To hear people speak of children’s education today! One will often hear a complacent parent saying, ‘Oh well, as long as they’re reading something.’ This is not much different from saying, ‘Oh well, as long as they’re watching some television program.’ People who haven’t read enough are often too reverent of books. Since the beginning of the time that books were first being written, there is not a year that goes by where it can be said that less books are being written than the year before. The world is overfull of books.
With this truth in mind, many types have developed. There exists one type of person who never reads and wouldn’t care to. Another type doesn’t read and always regrets he didn’t get started on it, believing that perhaps when he has more time and when circumstances are just right he may pick it up in the future.
Another type reads for the same reason he watches television. The only distinction between his reading and his television watching is that his reading provides him with enviable opportunities to tell his peers that he ‘reads a lot’ or ‘enjoys reading.’
There exists a type who reads what is taught at university and trusts that the university’s professors have access to a line of knowledge that categorizes thinkers and writers by level of importance. The type who makes up the ‘university reader’ may be cleverer than his fellow classmates who merely adopt the opinions of their favorite professors. The university reader intuits much larger prejudices that have greater, historical implications and aligns his agreement with those. Certain literary patriarchal successions will find their home in the university reader’s mind and he’ll be able to tell you what relationship these many writers have with one another and how that leads up to where we are today. The even cleverer amongst this group will be able to recognize opposite strains of thought in a literary succession belonging to a different school of thought. He may even be able to tell you why he thinks it’s wrong. The university reader is, above all, a surrogate for different historical narratives in conflict. At his very best, he realizes this about himself.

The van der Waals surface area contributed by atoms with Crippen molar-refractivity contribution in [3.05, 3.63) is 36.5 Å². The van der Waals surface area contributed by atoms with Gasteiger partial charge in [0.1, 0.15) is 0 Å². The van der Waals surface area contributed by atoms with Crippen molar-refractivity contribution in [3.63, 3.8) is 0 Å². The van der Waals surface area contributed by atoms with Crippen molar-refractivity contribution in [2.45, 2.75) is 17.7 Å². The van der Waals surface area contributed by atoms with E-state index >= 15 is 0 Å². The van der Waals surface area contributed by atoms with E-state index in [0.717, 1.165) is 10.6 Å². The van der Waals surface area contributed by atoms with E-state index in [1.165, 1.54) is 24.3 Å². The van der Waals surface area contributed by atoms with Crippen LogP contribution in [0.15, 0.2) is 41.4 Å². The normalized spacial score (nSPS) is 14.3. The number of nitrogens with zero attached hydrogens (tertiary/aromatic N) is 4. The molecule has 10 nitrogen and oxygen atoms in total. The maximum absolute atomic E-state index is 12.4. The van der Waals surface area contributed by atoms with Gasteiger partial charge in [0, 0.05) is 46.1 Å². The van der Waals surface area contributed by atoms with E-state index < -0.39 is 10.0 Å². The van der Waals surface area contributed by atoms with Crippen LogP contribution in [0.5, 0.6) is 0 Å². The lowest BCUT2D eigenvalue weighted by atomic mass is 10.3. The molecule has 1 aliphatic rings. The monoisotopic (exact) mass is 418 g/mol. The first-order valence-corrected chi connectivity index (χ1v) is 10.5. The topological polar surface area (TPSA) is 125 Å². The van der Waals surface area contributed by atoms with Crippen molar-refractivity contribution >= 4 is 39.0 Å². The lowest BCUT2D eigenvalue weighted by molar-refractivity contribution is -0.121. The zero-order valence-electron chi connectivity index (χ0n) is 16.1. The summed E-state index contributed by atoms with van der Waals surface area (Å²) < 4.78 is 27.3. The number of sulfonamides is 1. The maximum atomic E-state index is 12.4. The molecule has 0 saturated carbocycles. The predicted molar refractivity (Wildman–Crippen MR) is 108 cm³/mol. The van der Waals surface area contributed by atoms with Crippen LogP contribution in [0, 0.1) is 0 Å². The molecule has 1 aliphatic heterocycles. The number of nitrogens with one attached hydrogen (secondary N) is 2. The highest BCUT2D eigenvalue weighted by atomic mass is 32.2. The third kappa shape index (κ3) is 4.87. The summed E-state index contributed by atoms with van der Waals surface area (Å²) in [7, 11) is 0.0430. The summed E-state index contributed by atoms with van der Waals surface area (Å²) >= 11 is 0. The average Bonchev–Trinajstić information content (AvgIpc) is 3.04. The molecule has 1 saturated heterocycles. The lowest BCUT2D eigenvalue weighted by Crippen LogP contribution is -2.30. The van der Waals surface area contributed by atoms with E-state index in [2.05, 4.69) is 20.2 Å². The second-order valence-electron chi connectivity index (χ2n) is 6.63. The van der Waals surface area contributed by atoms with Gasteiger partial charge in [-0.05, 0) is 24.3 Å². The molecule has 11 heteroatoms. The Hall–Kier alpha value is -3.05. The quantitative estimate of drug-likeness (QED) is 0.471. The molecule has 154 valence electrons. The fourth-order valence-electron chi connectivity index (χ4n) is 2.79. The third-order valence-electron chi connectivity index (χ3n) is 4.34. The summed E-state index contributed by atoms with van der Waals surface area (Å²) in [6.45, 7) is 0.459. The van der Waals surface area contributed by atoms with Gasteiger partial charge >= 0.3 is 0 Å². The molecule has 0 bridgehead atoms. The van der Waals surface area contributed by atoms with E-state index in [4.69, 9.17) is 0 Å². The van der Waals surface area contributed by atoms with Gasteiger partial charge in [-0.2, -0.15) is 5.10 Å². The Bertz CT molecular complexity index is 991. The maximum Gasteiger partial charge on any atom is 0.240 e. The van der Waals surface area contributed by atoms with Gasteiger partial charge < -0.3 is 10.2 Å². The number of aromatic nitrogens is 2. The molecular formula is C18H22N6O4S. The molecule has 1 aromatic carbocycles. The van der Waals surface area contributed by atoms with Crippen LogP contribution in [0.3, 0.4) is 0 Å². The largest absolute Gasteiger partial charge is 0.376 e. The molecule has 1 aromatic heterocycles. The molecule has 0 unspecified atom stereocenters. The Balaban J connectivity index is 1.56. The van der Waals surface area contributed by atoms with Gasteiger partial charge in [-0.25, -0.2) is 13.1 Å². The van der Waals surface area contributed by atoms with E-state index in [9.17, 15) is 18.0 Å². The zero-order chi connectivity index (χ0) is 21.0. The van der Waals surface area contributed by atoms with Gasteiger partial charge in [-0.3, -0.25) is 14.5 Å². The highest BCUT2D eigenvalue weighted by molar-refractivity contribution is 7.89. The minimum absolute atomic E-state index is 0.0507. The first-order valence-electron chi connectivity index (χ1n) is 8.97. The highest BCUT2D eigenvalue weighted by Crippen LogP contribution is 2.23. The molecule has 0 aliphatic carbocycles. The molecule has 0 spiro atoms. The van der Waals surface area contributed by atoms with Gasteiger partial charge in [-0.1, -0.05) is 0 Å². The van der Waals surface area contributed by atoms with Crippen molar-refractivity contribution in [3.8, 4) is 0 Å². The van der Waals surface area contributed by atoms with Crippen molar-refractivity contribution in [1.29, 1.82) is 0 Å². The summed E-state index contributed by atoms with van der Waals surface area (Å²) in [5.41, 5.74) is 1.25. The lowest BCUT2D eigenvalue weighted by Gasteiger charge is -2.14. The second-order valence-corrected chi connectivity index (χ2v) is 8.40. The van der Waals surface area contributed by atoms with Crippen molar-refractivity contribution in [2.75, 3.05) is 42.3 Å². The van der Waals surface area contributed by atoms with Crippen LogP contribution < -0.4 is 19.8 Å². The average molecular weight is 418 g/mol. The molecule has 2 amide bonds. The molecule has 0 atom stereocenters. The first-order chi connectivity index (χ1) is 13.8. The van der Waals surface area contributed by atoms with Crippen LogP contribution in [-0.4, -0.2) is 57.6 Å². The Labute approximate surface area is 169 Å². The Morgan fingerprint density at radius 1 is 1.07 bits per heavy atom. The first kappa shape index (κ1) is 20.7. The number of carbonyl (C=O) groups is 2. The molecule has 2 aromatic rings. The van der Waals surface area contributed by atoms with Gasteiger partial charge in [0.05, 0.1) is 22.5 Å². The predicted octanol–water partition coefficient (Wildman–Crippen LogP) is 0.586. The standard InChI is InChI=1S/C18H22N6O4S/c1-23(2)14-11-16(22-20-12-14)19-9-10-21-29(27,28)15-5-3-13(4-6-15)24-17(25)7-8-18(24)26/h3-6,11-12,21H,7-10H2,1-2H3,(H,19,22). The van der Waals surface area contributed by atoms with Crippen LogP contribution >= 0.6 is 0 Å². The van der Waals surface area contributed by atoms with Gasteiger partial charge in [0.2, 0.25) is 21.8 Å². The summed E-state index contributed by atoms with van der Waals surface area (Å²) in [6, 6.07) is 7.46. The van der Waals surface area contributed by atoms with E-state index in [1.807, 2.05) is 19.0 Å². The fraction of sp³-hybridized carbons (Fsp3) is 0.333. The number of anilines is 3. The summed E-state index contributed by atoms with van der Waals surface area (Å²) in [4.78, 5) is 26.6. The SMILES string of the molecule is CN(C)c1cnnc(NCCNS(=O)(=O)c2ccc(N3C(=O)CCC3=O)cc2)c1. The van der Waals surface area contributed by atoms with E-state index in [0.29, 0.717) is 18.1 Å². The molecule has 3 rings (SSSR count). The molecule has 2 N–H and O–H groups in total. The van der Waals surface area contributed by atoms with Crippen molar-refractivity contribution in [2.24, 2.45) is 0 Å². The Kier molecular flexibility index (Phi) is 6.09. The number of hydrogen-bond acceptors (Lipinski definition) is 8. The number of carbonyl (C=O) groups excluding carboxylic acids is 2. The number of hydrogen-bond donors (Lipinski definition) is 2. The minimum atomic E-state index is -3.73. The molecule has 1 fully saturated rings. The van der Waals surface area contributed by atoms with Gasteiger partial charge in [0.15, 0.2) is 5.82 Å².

There exists another type among autodidacts. This type of reader consumes so much text and so often that his mind is a poster-board for everything that has ever been thought in the world before him. Among the types, this is the one who is in the most danger of thinking someone else’s thoughts rather than his own. Even that which passes for originality is always suspect, for he has collected so many strong impressions, has remembered so many passions, that that which is most interesting or seems like it ought to be true is true to him. This is the only type who can be accused of reading too much. He is the one who would benefit from a book-fast. For his whole psychology to renew itself, he needs time to sort his thoughts, dissimulate certain information or maybe forget a great deal of that which cannot possibly mean anything to what he finds most valuable about his own soul.
This type does not often benefit from a peer who will recognize this and say as much. The peers of this type will all too often admire the dark circles under his eyes, his disorganization and stacks of open books, his many complete and incompleted projects, his canceled appointments and lack of sleep. Though this type might be rare as it is, even among this type it is rare to find one who makes the leap from eccentric autodidact to free-thinker (to use an unfortunate, much over-used phrase).